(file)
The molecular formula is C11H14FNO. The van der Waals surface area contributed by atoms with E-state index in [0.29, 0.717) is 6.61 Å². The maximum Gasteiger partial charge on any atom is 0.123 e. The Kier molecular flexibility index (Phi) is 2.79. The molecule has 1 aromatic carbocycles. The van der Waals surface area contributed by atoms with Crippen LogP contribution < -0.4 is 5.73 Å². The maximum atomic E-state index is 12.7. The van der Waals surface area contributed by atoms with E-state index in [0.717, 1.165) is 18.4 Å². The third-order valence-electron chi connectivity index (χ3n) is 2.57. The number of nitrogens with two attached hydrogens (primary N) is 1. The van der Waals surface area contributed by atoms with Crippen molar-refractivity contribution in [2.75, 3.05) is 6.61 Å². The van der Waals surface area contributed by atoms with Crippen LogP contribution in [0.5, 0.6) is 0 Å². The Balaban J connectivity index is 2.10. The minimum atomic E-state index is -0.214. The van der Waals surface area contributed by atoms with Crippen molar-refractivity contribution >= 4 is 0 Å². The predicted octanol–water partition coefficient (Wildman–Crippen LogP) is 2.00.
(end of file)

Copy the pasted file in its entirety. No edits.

The molecular formula is C11H14FNO. The van der Waals surface area contributed by atoms with E-state index in [0.29, 0.717) is 6.61 Å². The maximum Gasteiger partial charge on any atom is 0.123 e. The Kier molecular flexibility index (Phi) is 2.79. The molecule has 1 aromatic carbocycles. The van der Waals surface area contributed by atoms with Crippen LogP contribution < -0.4 is 5.73 Å². The maximum atomic E-state index is 12.7. The van der Waals surface area contributed by atoms with E-state index in [0.717, 1.165) is 18.4 Å². The third-order valence-electron chi connectivity index (χ3n) is 2.57. The number of nitrogens with two attached hydrogens (primary N) is 1. The van der Waals surface area contributed by atoms with Crippen molar-refractivity contribution in [2.75, 3.05) is 6.61 Å². The van der Waals surface area contributed by atoms with Crippen LogP contribution in [0.5, 0.6) is 0 Å². The Balaban J connectivity index is 2.10. The minimum atomic E-state index is -0.214. The van der Waals surface area contributed by atoms with Crippen molar-refractivity contribution >= 4 is 0 Å². The predicted octanol–water partition coefficient (Wildman–Crippen LogP) is 2.00.